Sunday, June 7, 2015

THE TIDE ON CARBON TAX IS STARTING TO CHANGE

It is possible to read too much into a NewYork Times editorial, but sometimes it is encouraging.  On the negative side they pointed out that Australia actually reversed a carbon tax when a conservative government got elected.

It seems impossible for a government to make laws without some consent from the monied powers.  The majority of people in most nations now realize that climate change is real and something should be done about it.  A smaller number are doing their small share--recyling, etc.

The New York Times editorial was inspired by some European conglomerates actually suggesting a carbon tax would help.  They are not being altruistic, just recognizing reality.  They see a serious problem and recognize something will have to be done and soon.  They want something predictable and reasonably smooth.  The names are some that you might have heard:  BG Group, BP, Eni, Royal Dutch Shell, Statoil, and Total.

The Times also point out an example that demonstrates a carbon tax can work.  It comes from British Columbia that enacted a carbon tax and diverted some of the money to lowering income tax (sounds like a Green Party idea).  The results are a reduction in fuel consumption compared to rest of Canada that did not have a carbon tax.  On top of that they had more business growth than the rest of Canada.

There already is a carbon tax in much of the world.  Taxes on gas were intended to maintain our road system, but in the United States they have not been raised since 1993.  They could be raised with the increased revenue being distributed in a politically acceptable manner.  The first might be an offsetting tax cuts, ideally in a progressive manner.  Other uses might be to cut the debt.  Another appropriate use might be to improve infrastructure.  The most relevant infrastructure might be to make transportation both more green and more efficient.  British Columbia has proved it can be good for the economy.  Jobs will be required.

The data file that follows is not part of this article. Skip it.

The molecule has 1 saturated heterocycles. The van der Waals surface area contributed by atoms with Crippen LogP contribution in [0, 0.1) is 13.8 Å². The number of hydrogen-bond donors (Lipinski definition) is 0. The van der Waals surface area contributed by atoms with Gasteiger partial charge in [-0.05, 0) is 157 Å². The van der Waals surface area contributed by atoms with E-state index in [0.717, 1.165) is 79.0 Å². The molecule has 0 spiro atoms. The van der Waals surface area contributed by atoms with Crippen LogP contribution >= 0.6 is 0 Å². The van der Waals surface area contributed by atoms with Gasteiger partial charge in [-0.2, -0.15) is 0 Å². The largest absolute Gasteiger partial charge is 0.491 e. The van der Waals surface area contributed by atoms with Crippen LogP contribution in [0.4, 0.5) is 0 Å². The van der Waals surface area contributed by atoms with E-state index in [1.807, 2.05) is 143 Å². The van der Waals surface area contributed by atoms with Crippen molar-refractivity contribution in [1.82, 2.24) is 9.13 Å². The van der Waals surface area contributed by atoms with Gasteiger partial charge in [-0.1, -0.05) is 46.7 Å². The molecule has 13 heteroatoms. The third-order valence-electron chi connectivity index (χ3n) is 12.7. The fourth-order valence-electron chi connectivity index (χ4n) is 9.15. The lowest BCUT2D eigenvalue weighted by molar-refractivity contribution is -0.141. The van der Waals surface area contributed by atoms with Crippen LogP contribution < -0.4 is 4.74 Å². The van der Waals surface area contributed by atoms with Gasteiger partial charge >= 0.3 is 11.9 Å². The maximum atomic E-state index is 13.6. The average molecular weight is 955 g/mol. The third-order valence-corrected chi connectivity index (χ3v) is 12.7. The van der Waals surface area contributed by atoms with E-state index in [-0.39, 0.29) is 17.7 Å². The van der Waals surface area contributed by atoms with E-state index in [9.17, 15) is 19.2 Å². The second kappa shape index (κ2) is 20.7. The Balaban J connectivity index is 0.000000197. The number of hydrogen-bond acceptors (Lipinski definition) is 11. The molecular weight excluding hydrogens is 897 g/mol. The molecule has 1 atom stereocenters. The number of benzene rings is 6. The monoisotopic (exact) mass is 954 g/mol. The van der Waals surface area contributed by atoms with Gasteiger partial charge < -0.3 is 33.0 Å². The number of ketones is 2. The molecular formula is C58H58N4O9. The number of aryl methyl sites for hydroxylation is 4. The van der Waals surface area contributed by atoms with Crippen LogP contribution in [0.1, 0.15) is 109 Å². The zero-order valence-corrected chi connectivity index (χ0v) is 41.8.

Stephen Harper has been very resistant to talk of climate change.  Undoubtedly he is concerned about the perceived value of the Tar Sands and how it could contribute to Canada's economy.  He probably enjoys some financial backing from some powerful advocates.  Shortly the G7 members are meeting in Germany and the majority see climate change as one of the most critical issues facing mankind.  Hopefully Canada will fit in better after this meeting.  We are a small country and have to be concerned about our own economic survival, but when huge oil companies see a problem, we cannot afford to ignore it.  More importantly can we contribute to the survival of mankind or delay the necessary remedies?

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